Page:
October 1, 2006
A Gambling Man
Title: President and chief operating officer of MGM Mirage’s New York-New York Hotel and Casino
Location: Las Vegas
Age: 52. Work History: Corrections officer, schoolteacher, government official, judge magistrate, president of the famed Flamingo Hilton
Name: Lorenzo Creighton
BE: How does a corrections officer from Waterloo, Iowa, end up managing one of the most popular casinos on the Vegas strip?
LC: That was my first job out of college. I needed to work, and that job was posted. I worked in a bank for a number of years. I was a part-time high school teacher, and I taught junior high school for a period of time.
BE: Was it your people skills that carried you from position to position?
LC: I really think so. All of those jobs were very focused on understanding people.
BE: Before you make a transition, do you study the industry you’re entering?
LC: I wish I could tell you that it was a great plan of mine to start out in corrections and end up running a casino on the strip, but if I had to characterize it in one phrase, it’s this: opportunity meets preparation. I got a college degree and pursued my law degree. I prepared myself to meet the opportunities that came along, and that’s what happened with the gaming industry. I also worked as a regulator, but it was like being a referee on the sidelines. The opportunity came up to get into the industry, and I jumped at it.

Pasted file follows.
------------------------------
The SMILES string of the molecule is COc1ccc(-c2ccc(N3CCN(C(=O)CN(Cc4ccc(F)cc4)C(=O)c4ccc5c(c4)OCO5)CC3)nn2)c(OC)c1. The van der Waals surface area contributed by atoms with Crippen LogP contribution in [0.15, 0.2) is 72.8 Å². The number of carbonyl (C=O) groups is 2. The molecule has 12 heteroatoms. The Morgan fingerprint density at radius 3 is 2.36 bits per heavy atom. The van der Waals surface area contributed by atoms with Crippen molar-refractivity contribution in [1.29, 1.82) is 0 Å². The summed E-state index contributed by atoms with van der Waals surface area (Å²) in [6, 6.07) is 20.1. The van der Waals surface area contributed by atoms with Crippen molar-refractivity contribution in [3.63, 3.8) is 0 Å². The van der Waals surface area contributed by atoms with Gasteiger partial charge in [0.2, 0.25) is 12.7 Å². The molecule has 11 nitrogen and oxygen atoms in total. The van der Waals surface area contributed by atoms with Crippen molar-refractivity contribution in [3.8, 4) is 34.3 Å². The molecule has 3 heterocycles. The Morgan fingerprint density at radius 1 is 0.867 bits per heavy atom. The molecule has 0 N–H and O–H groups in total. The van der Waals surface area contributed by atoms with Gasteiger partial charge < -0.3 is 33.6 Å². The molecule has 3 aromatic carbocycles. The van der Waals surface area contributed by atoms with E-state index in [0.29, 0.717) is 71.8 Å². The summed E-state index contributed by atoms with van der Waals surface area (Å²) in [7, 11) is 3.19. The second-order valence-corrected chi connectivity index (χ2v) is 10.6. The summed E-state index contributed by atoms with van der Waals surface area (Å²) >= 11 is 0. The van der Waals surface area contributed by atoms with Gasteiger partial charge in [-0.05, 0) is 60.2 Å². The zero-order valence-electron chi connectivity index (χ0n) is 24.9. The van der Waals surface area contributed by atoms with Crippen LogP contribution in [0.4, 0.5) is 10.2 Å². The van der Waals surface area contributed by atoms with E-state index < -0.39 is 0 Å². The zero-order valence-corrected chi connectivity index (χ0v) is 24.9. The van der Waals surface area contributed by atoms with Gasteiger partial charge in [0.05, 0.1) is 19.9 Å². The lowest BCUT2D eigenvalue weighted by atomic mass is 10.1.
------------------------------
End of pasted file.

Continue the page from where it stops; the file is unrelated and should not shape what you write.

BE: In making your transition, what were your challenges?
LC: The biggest challenge was that I didn’t come from the industry. Traditionally, in this industry, you work your way up. I’ve never dealt cards before. I’ve never dealt blackjack or a dice game or worked in the baccarat pit. I’m an anomaly. You overcome that through performance. The one thing I’ve learned from all the jobs I’ve held is, you give respect and you’ll get respect back. Then you do it through performance. You work hard, you do the best job you can, and then hopefully you’ll get results.
BE: Executives need to generate early success in a new position. Did you do that?
LC: Yes, you have to do that. In the early days of gaming, sometimes the situation had to be pretty bad for them to put an African American in a position (he laughs), and so I had no choice but to come up with some early successes. In a casino that I ran in Natchez, Mississippi, I went in clandestinely. Before it’s announced that I’m going to run a casino, I like to go in for a week and observe. So I walked around and saw the problems — the lack of customer service, the mismanagement, the misallocation of staff — and I was able to go in and immediately make changes and have an impact on the revenues and on customer service. I fixed the problems quickly. I’ve done that with every job.